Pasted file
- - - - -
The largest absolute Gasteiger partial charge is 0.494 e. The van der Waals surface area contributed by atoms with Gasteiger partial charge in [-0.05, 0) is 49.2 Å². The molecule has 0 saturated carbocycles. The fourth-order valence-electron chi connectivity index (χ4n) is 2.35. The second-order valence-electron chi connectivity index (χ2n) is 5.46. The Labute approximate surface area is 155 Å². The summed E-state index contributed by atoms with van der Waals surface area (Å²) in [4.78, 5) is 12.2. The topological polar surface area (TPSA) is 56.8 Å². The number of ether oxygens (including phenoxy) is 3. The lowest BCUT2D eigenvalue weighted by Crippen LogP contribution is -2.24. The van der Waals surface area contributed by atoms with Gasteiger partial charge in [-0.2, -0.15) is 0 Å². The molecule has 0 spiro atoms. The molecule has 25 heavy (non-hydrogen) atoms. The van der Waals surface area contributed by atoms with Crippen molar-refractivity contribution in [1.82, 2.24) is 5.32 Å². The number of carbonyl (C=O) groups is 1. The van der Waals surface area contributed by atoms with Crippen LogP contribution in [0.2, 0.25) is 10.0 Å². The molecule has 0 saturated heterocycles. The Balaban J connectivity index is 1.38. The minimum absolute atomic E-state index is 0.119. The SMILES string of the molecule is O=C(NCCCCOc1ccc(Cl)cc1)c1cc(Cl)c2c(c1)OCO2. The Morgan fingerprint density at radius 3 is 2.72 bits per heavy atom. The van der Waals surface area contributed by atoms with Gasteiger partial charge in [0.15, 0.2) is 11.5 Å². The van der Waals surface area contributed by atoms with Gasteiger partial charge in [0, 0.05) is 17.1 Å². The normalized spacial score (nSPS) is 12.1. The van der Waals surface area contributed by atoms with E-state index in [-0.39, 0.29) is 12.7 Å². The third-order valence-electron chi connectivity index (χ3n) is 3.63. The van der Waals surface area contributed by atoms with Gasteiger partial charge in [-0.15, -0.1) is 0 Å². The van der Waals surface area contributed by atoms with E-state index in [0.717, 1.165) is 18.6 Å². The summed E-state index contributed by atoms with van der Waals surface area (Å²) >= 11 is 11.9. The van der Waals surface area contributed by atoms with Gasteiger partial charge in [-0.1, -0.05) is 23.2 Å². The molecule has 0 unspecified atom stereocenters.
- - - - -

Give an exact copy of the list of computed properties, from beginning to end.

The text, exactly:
The largest absolute Gasteiger partial charge is 0.494 e. The van der Waals surface area contributed by atoms with Gasteiger partial charge in [-0.05, 0) is 49.2 Å². The molecule has 0 saturated carbocycles. The fourth-order valence-electron chi connectivity index (χ4n) is 2.35. The second-order valence-electron chi connectivity index (χ2n) is 5.46. The Labute approximate surface area is 155 Å². The summed E-state index contributed by atoms with van der Waals surface area (Å²) in [4.78, 5) is 12.2. The topological polar surface area (TPSA) is 56.8 Å². The number of ether oxygens (including phenoxy) is 3. The lowest BCUT2D eigenvalue weighted by Crippen LogP contribution is -2.24. The van der Waals surface area contributed by atoms with Gasteiger partial charge in [-0.2, -0.15) is 0 Å². The molecule has 0 spiro atoms. The molecule has 25 heavy (non-hydrogen) atoms. The van der Waals surface area contributed by atoms with Crippen molar-refractivity contribution in [1.82, 2.24) is 5.32 Å². The number of carbonyl (C=O) groups is 1. The van der Waals surface area contributed by atoms with Crippen LogP contribution in [0.2, 0.25) is 10.0 Å². The molecule has 0 saturated heterocycles. The Balaban J connectivity index is 1.38. The minimum absolute atomic E-state index is 0.119. The SMILES string of the molecule is O=C(NCCCCOc1ccc(Cl)cc1)c1cc(Cl)c2c(c1)OCO2. The Morgan fingerprint density at radius 3 is 2.72 bits per heavy atom. The van der Waals surface area contributed by atoms with Gasteiger partial charge in [0.15, 0.2) is 11.5 Å². The van der Waals surface area contributed by atoms with Gasteiger partial charge in [0, 0.05) is 17.1 Å². The normalized spacial score (nSPS) is 12.1. The van der Waals surface area contributed by atoms with E-state index in [-0.39, 0.29) is 12.7 Å². The third-order valence-electron chi connectivity index (χ3n) is 3.63. The van der Waals surface area contributed by atoms with Gasteiger partial charge in [-0.15, -0.1) is 0 Å². The van der Waals surface area contributed by atoms with E-state index in [0.717, 1.165) is 18.6 Å². The summed E-state index contributed by atoms with van der Waals surface area (Å²) >= 11 is 11.9. The van der Waals surface area contributed by atoms with Gasteiger partial charge in [-0.1, -0.05) is 23.2 Å². The molecule has 0 unspecified atom stereocenters.